We also finished the day with dinner at the "Peddler's Pub". A really nice eatery that served local brew and featured an eclectic band that sounded retro but was entertaining. It was a great day for all of us. We rode about 14 miles total.
Elevation gain >1000'
|Remember to duck your head.|
|This is way steeper than it looks.|
Bentonville is definitely a biking community. Starting in town, an 8-mile paved trail connects half a dozen offroad trail systems. First up are two loops totaling 8-miles of intermediate terrain featuring rocky climbs, rolling descents and overhanging cliffs with very narrow passage. A downhill course of high bermed turns, single and double jumps, tabletops, and flowing straights is the best designed and built downhill track I have seen since Whistler, BC. It is that good.
There are four more 6-8 mile systems with similar features except for the downhill course. If you rode all the trails that access the paved urban trail you could have a 40 mile day. Considering that each loop hs several hundred feet of elevation gain, spreading this over two days would be wise. In total there is close to 1800' of elevation gain. Very little is gut busting. It is mostly just steady climbing and descending. Most of the surface is rocky, some is exposed slick rock. All of it is something an intermediate rider could complete if they studied the trail and chose lines wisely.
Within 30 minutes are another 7-8 trail systems with similar features except for the cliff overhangs. This area could easily support 4-5 days of riding.
Bentonville is a chi chi town with a vibrant downtown featuring the Fat Tire bike shop and the Peddler's Pub, a micro-brew with a wood fired pizza oven. It's a great way to spend a free afternoon, assuming you get off the trails long enough to explore.
I appreciate this is a long way from Tampa, but combined with other nearby trails, northern Arkansas is a fun destination.
|Climbing between the rocks.|
After completing our stay at Mt Ida, we were supposed to head to Amarillo TX, but decided to return to Bentonville because we so loved the trails there. After having lunch at the Pedalars Pub, we stopped next door at Progressive Trail Designs, the company that built all the urban trails thru Bentonville. We talked with Woody, the owner, who told us the Walton family (Walmart & SAMs Club) paid for the trails that Woody had been building for the past seven years.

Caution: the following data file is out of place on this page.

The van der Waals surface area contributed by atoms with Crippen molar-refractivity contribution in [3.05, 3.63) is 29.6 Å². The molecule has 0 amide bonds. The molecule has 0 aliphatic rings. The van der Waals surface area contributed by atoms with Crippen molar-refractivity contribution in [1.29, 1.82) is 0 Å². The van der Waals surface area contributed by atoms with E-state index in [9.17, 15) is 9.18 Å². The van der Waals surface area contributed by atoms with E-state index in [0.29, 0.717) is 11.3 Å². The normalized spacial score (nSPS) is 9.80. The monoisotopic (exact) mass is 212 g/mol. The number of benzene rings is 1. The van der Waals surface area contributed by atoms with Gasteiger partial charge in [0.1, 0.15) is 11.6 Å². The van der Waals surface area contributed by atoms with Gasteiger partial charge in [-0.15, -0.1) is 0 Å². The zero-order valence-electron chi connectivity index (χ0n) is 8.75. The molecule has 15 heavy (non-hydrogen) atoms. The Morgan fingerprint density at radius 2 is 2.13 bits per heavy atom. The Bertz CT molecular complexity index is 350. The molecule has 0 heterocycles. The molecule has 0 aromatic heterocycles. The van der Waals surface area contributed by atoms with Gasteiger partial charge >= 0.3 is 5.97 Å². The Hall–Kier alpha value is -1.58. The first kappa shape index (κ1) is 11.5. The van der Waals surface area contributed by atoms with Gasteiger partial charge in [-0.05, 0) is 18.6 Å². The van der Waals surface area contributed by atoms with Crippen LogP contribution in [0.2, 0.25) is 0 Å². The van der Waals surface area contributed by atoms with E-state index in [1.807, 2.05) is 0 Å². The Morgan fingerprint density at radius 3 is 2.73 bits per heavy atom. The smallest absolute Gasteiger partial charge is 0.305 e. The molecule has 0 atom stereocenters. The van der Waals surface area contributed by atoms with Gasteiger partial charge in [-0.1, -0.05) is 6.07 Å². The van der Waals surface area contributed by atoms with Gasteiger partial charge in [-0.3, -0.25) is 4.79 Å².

Returning to our motel, Dennis, who worked at the motel, introduced himself after seeing our bikes. We told him of our trip and we talked bikes. Dennis suggested a local bike shop where we could get trail info. At the shop, the owner saw us drive up and said Woody had talked to him about us and our trip. While there we met the Walton family's number one man for getting the trails built. He told us Walmart would be adding another thirty miles of mountain bike trails by September. Having met every bike dignitary in town was amazing.
The top photo is Wolf on one of the many technical structures along the Lower Slaughter Trail. Next is Wes attempting the downhill course, and then there is Marty starting her climb up President Hill, so titled because President Bush rode his mountain bike up the same hill as part of a fitness challenge for veterans.
The Upper Slaughter trails that we rode over the weekend and the Lower Slaughter are all part of a thirty miles system of intermediate level urban trails that can be reached from the center of town by an eight mile, paved multi-use connector. Add to this another half dozen state park trails within an hours drive and you have a weeks worth of riding. I rate all these trails highly because of the variety, and well planned construction.
|You definitely didn't want to dismount on the right side.|
|We all rode this a bunch of times, getting faster with each lap.|
|Very few make this steep climb of loose rocks.|